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Maker(s):Fink, Frederick
Culture:American (1817-1849)
Title:portrait: James Munson Barnard
Date Made:dated 1843
Materials:oil, canvas, gesso, wood, gilding
Place Made:United States
Measurements:framed: 40 in x 35 in x 4 3/4 in; 101.6 cm x 88.9 cm x 12.065 cm
Accession Number:  HD 87.086
Credit Line:Gift of Mr. and Mrs. John A. Hedrick
Museum Collection:  Historic Deerfield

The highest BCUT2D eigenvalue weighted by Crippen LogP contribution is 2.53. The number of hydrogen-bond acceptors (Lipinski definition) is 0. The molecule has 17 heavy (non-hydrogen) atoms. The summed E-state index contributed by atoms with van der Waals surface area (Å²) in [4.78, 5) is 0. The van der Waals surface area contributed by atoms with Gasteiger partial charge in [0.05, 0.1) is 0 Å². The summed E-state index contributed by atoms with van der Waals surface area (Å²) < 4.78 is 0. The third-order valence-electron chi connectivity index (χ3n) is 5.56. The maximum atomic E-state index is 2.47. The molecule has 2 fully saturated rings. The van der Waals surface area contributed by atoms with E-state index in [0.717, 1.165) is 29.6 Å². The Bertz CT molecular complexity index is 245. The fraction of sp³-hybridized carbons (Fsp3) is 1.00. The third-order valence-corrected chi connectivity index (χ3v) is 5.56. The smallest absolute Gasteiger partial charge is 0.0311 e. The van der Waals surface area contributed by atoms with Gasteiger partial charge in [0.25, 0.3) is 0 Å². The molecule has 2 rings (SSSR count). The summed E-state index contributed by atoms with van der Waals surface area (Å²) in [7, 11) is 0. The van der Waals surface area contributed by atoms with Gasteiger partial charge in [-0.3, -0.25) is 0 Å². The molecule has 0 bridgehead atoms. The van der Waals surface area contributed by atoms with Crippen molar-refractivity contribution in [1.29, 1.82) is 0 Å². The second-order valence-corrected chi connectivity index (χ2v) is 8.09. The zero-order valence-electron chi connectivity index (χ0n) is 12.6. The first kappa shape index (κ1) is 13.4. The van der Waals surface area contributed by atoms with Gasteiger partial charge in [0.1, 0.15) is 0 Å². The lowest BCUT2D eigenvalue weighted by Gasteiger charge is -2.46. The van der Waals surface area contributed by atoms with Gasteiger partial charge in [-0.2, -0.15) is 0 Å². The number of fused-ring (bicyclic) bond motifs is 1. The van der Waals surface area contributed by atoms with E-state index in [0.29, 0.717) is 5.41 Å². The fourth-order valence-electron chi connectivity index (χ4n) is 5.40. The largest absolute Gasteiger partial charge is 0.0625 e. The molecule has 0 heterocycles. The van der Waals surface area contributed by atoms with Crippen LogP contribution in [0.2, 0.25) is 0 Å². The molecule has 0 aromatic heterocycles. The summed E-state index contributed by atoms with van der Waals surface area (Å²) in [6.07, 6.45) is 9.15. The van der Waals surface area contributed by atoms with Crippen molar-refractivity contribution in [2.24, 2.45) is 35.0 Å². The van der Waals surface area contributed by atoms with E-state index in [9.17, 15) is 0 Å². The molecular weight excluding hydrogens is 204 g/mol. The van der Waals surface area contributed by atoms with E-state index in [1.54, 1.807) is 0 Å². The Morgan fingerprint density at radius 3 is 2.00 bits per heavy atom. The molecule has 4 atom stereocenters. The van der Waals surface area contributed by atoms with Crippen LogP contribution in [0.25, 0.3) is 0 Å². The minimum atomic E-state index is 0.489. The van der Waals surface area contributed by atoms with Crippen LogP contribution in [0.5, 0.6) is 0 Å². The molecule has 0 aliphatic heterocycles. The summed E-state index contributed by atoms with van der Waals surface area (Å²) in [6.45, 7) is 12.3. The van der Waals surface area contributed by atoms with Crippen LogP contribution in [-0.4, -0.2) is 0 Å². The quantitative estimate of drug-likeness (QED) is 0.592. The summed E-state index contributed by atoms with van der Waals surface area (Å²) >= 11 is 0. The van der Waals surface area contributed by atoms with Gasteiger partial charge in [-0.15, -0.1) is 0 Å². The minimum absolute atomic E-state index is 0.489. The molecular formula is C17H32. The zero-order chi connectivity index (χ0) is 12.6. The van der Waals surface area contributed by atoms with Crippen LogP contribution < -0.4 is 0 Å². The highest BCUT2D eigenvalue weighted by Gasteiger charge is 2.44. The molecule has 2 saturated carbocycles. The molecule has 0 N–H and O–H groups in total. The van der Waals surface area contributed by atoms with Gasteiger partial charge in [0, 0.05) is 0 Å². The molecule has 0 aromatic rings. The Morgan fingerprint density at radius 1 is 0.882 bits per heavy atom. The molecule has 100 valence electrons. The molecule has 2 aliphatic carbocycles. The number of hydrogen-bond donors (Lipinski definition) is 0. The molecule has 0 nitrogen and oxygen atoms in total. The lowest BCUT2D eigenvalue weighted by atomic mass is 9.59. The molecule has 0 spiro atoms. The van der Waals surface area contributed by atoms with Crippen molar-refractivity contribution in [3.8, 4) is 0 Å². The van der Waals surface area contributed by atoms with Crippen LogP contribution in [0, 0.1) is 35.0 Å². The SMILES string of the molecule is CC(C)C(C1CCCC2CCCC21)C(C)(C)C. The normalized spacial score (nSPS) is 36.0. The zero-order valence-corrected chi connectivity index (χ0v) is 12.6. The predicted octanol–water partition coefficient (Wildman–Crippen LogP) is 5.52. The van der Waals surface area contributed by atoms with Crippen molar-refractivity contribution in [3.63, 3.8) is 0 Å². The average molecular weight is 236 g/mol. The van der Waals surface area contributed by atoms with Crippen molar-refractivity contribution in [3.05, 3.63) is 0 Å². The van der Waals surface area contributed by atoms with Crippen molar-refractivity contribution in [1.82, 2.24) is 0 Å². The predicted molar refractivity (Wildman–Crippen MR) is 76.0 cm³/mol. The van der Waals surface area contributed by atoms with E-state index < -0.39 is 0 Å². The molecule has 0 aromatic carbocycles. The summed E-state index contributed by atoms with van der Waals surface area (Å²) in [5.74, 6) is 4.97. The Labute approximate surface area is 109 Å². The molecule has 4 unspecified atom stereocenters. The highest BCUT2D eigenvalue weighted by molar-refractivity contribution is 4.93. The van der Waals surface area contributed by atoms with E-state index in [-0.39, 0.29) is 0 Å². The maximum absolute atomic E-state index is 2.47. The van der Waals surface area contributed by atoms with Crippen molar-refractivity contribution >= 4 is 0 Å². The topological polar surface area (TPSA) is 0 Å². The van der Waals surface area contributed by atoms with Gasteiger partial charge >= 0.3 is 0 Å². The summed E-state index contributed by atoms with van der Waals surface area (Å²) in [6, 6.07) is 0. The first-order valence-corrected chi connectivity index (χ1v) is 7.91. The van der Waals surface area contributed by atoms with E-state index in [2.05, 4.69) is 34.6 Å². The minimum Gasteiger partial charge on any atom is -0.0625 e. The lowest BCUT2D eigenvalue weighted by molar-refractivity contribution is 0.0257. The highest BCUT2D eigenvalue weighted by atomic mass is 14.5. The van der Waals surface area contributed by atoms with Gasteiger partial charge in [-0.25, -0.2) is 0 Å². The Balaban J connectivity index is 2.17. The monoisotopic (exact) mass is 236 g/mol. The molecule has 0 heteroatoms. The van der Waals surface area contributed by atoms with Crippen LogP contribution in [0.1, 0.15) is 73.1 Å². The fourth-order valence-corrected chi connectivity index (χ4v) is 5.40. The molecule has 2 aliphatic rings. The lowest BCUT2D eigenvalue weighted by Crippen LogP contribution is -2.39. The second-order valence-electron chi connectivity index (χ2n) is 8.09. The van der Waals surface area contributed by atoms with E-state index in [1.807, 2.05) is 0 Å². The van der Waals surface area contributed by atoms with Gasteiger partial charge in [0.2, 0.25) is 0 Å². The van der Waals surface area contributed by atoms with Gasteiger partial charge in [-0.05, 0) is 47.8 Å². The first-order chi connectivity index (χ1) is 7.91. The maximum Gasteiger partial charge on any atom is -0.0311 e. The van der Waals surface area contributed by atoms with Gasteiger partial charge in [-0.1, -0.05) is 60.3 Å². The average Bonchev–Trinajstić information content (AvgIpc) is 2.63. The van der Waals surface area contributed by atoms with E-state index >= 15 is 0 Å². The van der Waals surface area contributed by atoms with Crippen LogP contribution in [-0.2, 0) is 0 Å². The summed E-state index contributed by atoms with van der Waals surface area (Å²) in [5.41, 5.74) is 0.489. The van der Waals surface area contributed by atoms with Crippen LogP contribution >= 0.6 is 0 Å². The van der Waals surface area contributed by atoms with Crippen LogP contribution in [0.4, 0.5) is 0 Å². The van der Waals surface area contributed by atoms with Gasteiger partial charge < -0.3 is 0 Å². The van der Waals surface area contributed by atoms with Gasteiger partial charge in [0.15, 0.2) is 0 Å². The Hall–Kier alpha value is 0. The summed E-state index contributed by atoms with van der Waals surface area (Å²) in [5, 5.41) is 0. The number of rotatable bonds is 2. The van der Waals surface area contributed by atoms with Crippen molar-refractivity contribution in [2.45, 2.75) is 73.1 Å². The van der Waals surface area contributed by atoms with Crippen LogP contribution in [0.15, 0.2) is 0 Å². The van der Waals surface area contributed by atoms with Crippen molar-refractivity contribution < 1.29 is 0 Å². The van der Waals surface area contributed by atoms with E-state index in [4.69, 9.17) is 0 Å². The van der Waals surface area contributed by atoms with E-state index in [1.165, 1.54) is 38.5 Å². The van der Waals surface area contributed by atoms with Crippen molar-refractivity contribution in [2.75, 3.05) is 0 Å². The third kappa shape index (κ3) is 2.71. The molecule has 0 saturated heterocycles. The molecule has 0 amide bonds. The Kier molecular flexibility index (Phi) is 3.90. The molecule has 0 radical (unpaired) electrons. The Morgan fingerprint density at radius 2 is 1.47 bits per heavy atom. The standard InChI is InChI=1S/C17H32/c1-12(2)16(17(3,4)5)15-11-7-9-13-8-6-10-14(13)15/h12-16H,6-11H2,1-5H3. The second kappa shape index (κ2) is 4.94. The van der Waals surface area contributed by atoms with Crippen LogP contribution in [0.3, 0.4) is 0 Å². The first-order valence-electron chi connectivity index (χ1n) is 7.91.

Framed portrait of James Munson Barnard (1819-1904) by Frederick Fink (1817-1849), which is inscribed "By Fink 1843" in black paint on the back, and stamped "PREPARED BY / ROBERSON & COMPY / 51 L??? LONDON ???" in stencil on the back. Fink originally studied medicine in Albany and then became a merchant, but moved to NYC to study with Samuel F. B. Morse (1791-1872) from 1835-1836; he later studied in Europe before returning to Albany, NY, where he worked as a portrait, miniature and figure painter. He is known for his genre pictures, the most notable of which are "The Artist's Studio," "The Shipwrecked Mariner," and "The Negro Wood Sawyer." James Munson Barnard was the youngest son of Charles Barnard (1781-1869) and his first wife, Sarah [MIddleton] Bent Barnard (b.c.1786- d. after 1821) who married in 1805/6 and lived in Boston and Milton, Mass. Charles Barnard, the son of Samuel Barnard (1746-1819) and Abigail Upham Barnard (1745/46-1826) of Deerfield, moved his family from the Manse on Main Street, Deerfield, to Montgomery, Vermont, in 1795 after financial difficulties. After moving to Boston, Charles Barnard became a very successful commission merchant in the South American trade in partnership with Israel Munson (1767-1844). Barnard's family belonged to The Manifesto Church in Brattle Square; their house in Milton, Mass., which was similar in architecture to the Manse in Deerfield, is now known as the Upton House of Milton Academy. After the death of his first wife, Charles married Eleanor Walker of Boston in 1839. James Munson Barnard went to Europe for several years after completing Boston Latin School rather than attending college. He was later called a philanthropist and scientist, known for his work with his oldest brother, the Rev. Charles Francis Barnard (1808-1884), at the Warren Street Chapel for Boys; his studies in mental diseases; and active part in the establishment of the Social Science Association in 1862 and Museum of Fine Arts in Boston in 1876. The donor John Hedrick, who donated other Barnard family pieces in the HD collection, is a descendent of Charles Barnard through Charles and Sarah's daughter, Anne Middleton Barnard (1821-1878) who married William Augusta Davis (1819-1898) of Winchester, Virginia. Ann and William's daughter, Susan Lyman Davis (1844-1927), married Daniel Burr Conrad (1831-1898) in 1871, and their daughter Eleanor Barnard Conrad (1883-1950) married Adam Clarke Carson (1869-1941). Eleanor and Adam's daughter Susan Davis Carson (1909-1987) married John Sherman Hedrick (1902-1955); their son is the donor, John Adam Hedrick (b.1934).


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